An Overview on Prenuptial and Postnuptial Agreements

Prenuptial Agreements. Postnuptial Agreements. For many, the words alone are scary, but with the right amount of planning and legal advice, the concepts are not.

So, what are these agreements … and what are they not?

  • Pre-Nup: A prenuptial agreement is a contract entered into by a couple in anticipation of an upcoming marriage. 
  • Post-Nup: A postnuptial agreement is a substantially similar contract, but one that is entered after the couple is already married. 

These agreements are private, but done correctly, are as binding as any other contract.

They are not, however, meant to determine all future events. For example, issues of child custody or child support generally need to be determined in accordance with the child’s best interests at the time of divorce and are not included in such agreements. Many couples do find it helpful to include certain provisions regarding child rearing to establish a baseline of their goals, even if the clause is primarily aspirational and may not ultimately be binding upon them.

So, why enter into such an agreement?

The most obvious answer is to have a plan that is determined by the couple, the actual people who will be affected, and not determined by a third-party judge or possibly even a jury.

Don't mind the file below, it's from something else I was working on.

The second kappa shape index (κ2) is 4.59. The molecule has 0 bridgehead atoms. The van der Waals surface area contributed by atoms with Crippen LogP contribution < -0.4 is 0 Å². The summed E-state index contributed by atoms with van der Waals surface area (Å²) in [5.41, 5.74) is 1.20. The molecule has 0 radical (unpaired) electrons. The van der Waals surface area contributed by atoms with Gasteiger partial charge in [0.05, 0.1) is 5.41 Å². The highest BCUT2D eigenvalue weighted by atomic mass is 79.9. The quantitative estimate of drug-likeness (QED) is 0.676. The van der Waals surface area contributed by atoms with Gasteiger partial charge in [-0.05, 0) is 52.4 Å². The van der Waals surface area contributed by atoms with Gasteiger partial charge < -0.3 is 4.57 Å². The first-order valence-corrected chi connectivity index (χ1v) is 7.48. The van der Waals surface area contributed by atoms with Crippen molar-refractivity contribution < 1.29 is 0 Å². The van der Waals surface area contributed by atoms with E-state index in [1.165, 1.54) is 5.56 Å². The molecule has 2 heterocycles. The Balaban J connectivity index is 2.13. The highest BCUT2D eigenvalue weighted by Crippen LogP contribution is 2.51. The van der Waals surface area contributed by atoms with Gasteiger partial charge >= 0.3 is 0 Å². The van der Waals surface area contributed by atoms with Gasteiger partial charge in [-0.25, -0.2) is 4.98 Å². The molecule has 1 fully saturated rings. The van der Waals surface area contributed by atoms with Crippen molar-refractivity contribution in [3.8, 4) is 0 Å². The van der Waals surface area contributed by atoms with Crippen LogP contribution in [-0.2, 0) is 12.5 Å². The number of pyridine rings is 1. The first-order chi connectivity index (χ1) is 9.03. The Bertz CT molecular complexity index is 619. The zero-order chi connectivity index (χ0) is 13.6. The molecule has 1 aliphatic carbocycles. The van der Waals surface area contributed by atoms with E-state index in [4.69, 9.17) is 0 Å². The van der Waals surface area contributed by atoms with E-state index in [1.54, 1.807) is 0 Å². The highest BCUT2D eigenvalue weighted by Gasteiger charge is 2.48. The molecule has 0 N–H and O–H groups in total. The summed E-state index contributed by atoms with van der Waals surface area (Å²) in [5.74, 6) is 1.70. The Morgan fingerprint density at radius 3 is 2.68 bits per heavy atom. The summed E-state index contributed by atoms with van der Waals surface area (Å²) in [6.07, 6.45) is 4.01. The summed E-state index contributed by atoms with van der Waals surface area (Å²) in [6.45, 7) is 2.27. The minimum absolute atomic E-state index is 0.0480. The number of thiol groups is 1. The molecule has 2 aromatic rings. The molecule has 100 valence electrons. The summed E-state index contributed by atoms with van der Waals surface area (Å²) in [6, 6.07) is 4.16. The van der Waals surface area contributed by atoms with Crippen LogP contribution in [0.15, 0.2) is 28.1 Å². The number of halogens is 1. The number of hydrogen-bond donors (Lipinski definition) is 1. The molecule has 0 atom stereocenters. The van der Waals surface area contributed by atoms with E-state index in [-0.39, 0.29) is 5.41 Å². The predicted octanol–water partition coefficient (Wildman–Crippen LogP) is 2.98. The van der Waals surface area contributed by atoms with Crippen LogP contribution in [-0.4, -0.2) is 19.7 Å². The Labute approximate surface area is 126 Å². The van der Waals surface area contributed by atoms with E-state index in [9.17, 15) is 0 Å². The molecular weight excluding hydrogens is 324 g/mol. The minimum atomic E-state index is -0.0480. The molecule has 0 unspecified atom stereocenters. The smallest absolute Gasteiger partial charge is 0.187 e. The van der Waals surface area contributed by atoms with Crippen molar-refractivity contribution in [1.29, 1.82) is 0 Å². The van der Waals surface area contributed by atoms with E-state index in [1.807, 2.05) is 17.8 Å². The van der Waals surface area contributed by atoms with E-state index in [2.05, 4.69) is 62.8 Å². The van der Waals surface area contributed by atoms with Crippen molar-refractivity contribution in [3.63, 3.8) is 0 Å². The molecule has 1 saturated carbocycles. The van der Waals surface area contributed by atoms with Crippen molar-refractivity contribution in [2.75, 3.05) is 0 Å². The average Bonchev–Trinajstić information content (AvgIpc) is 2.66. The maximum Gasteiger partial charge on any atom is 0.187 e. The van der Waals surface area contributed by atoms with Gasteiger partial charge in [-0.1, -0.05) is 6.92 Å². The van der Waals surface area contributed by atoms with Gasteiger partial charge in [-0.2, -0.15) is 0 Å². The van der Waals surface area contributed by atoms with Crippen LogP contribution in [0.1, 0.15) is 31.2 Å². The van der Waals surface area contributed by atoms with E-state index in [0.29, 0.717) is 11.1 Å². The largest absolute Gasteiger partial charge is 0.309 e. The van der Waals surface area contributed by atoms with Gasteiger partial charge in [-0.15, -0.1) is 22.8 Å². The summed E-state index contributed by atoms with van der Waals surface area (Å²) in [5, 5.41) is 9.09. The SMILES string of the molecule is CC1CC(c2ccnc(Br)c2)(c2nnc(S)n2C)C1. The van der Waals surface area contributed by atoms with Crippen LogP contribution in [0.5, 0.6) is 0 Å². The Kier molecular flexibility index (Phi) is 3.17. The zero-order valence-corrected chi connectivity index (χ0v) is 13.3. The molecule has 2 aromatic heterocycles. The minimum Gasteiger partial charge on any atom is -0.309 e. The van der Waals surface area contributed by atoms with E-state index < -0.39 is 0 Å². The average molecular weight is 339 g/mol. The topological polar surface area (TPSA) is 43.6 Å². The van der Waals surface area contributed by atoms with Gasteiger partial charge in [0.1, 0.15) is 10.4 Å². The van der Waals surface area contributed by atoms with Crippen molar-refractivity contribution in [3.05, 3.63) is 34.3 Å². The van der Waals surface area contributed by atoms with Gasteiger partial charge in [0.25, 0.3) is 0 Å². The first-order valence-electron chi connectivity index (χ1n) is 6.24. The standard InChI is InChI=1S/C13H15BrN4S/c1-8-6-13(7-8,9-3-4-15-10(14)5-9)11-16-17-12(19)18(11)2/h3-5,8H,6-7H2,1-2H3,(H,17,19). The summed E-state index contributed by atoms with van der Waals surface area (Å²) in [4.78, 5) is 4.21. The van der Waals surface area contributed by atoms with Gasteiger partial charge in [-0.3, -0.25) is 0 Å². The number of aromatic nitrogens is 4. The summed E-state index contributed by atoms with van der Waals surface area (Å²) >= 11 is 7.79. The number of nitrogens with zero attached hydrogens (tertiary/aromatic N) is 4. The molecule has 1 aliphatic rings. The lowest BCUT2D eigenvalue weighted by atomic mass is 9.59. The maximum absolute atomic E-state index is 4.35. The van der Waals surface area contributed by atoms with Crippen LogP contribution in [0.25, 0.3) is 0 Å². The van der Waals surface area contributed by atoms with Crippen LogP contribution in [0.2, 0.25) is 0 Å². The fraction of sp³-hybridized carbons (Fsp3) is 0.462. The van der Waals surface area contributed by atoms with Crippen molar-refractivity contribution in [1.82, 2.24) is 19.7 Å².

For most, the main purpose of a prenuptial or postnuptial agreement is financial. One financial term to negotiate, for example, is alimony. Couples can discuss when alimony would apply and when it would not, and, if alimony does apply, whether there would be any limits or caveats. This negotiation and determination at the front end can help with other decisions—such as analyzing the pros and cons of staying home with a child.

Another term to negotiate is the division of assets. Each state has its own laws, but a prenuptial or postnuptial agreement allows a couple to decide what sort of division and plan works best for them (so long as it’s not contrary to public policy). 

  • In Georgia, the rule regarding division of marital property is called “equitable division.” Equitable means fair and not necessarily equal. For many, the idea of fairness is 50/50, but not to everyone. For some people, the idea of what is fair may be tied to other factors—such as the length of time of the marriage, the number of children, whether adultery occurs, any separate property owned, employability, and many other factors. 
  • These issues can be negotiated at the front end to create certainty and help the couple understand that they are aligned on the plan, and again, what is at stake if they divorce.

If you are curious as to whether a prenuptial or a postnuptial agreement may be right for you, the attorneys at Hedgepeth Heredia, LLC have extensive experience in drafting enforceable documents and litigating their enforceability or, in certain circumstances, their non-enforceability, and we would be happy to schedule an in-person consultation with you. 

You can reach attorney Jessica Reece Fagan at


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